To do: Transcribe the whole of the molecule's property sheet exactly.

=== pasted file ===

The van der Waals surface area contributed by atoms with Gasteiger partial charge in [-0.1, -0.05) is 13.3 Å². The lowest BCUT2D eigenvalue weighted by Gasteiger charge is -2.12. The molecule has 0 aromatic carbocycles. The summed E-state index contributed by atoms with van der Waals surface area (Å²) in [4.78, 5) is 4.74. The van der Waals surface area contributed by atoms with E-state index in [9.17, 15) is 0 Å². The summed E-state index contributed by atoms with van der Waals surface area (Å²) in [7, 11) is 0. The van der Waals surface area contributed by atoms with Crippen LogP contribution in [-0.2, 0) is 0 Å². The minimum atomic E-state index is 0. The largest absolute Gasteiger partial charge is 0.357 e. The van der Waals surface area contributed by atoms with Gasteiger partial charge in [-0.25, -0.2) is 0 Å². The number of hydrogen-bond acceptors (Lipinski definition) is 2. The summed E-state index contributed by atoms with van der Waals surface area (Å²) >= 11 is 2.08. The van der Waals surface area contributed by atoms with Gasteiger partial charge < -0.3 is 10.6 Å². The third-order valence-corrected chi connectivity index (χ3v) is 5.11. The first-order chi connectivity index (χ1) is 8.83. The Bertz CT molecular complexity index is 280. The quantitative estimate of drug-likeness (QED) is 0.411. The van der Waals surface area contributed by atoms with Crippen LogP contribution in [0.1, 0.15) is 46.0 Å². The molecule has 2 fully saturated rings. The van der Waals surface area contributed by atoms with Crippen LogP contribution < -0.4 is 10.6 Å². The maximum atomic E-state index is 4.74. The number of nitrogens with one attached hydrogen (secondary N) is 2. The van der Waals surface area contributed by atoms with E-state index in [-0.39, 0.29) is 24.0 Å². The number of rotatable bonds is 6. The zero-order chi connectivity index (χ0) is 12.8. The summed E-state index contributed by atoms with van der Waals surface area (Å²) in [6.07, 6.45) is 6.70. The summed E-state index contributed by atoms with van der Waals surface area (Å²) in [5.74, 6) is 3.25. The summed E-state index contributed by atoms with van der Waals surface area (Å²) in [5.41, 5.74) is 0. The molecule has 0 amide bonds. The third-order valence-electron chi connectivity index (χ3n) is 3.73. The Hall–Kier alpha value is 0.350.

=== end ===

The van der Waals surface area contributed by atoms with Gasteiger partial charge in [-0.1, -0.05) is 13.3 Å². The lowest BCUT2D eigenvalue weighted by Gasteiger charge is -2.12. The molecule has 0 aromatic carbocycles. The summed E-state index contributed by atoms with van der Waals surface area (Å²) in [4.78, 5) is 4.74. The van der Waals surface area contributed by atoms with E-state index in [9.17, 15) is 0 Å². The summed E-state index contributed by atoms with van der Waals surface area (Å²) in [7, 11) is 0. The van der Waals surface area contributed by atoms with Crippen LogP contribution in [-0.2, 0) is 0 Å². The minimum atomic E-state index is 0. The largest absolute Gasteiger partial charge is 0.357 e. The van der Waals surface area contributed by atoms with Gasteiger partial charge in [-0.25, -0.2) is 0 Å². The number of hydrogen-bond acceptors (Lipinski definition) is 2. The summed E-state index contributed by atoms with van der Waals surface area (Å²) >= 11 is 2.08. The van der Waals surface area contributed by atoms with Gasteiger partial charge < -0.3 is 10.6 Å². The third-order valence-corrected chi connectivity index (χ3v) is 5.11. The first-order chi connectivity index (χ1) is 8.83. The Bertz CT molecular complexity index is 280. The quantitative estimate of drug-likeness (QED) is 0.411. The van der Waals surface area contributed by atoms with Crippen LogP contribution in [0.1, 0.15) is 46.0 Å². The molecule has 2 fully saturated rings. The van der Waals surface area contributed by atoms with Crippen LogP contribution < -0.4 is 10.6 Å². The maximum atomic E-state index is 4.74. The number of nitrogens with one attached hydrogen (secondary N) is 2. The van der Waals surface area contributed by atoms with E-state index in [-0.39, 0.29) is 24.0 Å². The number of rotatable bonds is 6. The zero-order chi connectivity index (χ0) is 12.8. The summed E-state index contributed by atoms with van der Waals surface area (Å²) in [6.07, 6.45) is 6.70. The summed E-state index contributed by atoms with van der Waals surface area (Å²) in [5.74, 6) is 3.25. The summed E-state index contributed by atoms with van der Waals surface area (Å²) in [5.41, 5.74) is 0. The molecule has 0 amide bonds. The third-order valence-electron chi connectivity index (χ3n) is 3.73. The Hall–Kier alpha value is 0.350.